The question of standard English is a thorny one for those of us who work with adult learners, and you will hear many opinions about how we should teach students who come from communities who use non-standard English.
Standard English is the language spoken by people who have been educated in the mainstream system. That means it is the language invented by people who have power, who are wealthy and who are white. It is by definition not the language invented by our students.
Standard English is not “correct” in itself, and in fact is constantly changing. For example, it is now considered correct to sometimes split an infinitive, and in Canada most people manage to get through days, weeks, and even months, without using “whom.”
Incorrect, sloppy, and ugly
When we teach reading and writing, we invite learners to join us in our use of standard English; we ask them to modify their own ways of speaking, to leave the ways of their families, friends and communities, to take on a new form of language that marks them as one of “us.” If we insist that standard English is inherently correct and more precise or more beautiful than non-standard English, learners have to admit that the way they speak is incorrect, sloppy, and ugly. Even worse, they have to agree that the way their families and friends speak is also sub-standard. Nothing good will come of asking learners to put themselves and their communities down in this way.
What’s the matter, you too good for us now?
Many adult learners are troubled by friends and families who say that they will become “high and mighty” if they carry on with school, that they will be too stuck up to keep old connections. As a result, when we insist that learners use standard English “because it is correct,” we put them in an untenable position.
Of course they resist the idea that they and their families are sub-standard. If they have to choose between us and their community, they will find it a difficult choice to make. They want the education we offer, but they may not be willing to pay such a high price.
As teachers, we will likely not enjoy having to fight their resistance to learning standard English, and our task will be more difficult than it has to be.
Standard English must be learned
However, we do not want to forget about standard English, accept everything learners write, and send them on, unaware of the conventions and grammar of standard English. They will almost surely be penalized in further education or on the job for not using standard English.
We would do them a disservice not to teach them standard English; as they gradually emerge as more fluent and confident readers, as they begin to make the transition to further education, they can make decisions about where and when to speak and write standard English. They can decide about where and when to speak the language of their community. And we can support them in their decisions, and recognize the conflicts that they have when making that decision.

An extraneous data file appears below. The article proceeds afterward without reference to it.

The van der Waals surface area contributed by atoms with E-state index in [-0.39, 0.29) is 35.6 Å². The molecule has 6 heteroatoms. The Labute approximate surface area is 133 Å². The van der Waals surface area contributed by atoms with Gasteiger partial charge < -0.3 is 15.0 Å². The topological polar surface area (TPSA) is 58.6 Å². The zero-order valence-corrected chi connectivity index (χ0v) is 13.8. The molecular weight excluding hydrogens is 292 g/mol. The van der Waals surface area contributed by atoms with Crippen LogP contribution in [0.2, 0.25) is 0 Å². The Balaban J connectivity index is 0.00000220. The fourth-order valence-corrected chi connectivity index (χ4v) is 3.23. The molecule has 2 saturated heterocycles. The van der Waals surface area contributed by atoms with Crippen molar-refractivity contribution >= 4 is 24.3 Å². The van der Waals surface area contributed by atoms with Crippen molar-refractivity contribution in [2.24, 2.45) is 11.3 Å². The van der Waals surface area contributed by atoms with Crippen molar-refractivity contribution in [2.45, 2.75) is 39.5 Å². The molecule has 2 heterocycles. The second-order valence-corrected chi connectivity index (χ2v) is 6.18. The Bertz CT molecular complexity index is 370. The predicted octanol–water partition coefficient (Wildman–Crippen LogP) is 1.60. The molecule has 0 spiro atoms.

What can the literacy practitioner do?
What can the literacy practitioner do to facilitate the learning of standard English? What stance can we take?
- We can tell students that standard English is the form of English that people who have gone to college or university usually speak and write, and the form they always use when they are in formal or semi-formal situations.
- We can acknowledge that non-standard English is perfect at conveying meaning, and is beautiful and rich with history and culture.
- We can acknowledge that in a general sense the people with education are the people with status, so they get to say what is the “standard” way to speak. We might mention that if the people of Newfoundland (or any other group whose way of speaking is looked down on) woke up one morning to find their province covered knee-deep in diamonds, the whole world would soon want a Newfoundland accent, vocabulary and grammar.
- We can reveal that we, ourselves, speak standard English while we are in class, but that in other situations we use less formal language, adapting our language to the situation we are in.
- We can let learners know that they can use standard English in some times and places, and use non-standard English in others.
A puzzle, not a moral dilemma
When we take this attitude, we allow learners to think of standard English as a kind of puzzle rather than a moral dilemma, and to be in control of the way they speak in any situation. Then they don’t have to resist our teaching. We invite them in, rather than punishing them.
They already monitor their language in different situations; for example they may control the amount of swearing they do in church or around children. They can learn to use standard English when they want to show that they can do it. They can choose when or if to resist the way that Standard English is used to keep people in line. And we can be allies in that resistance.
NOTE: I revised this post after attending online conference “Be About It: Unpacking White Privilege, Bias, and Anti-Racist Instruction” June, 2020.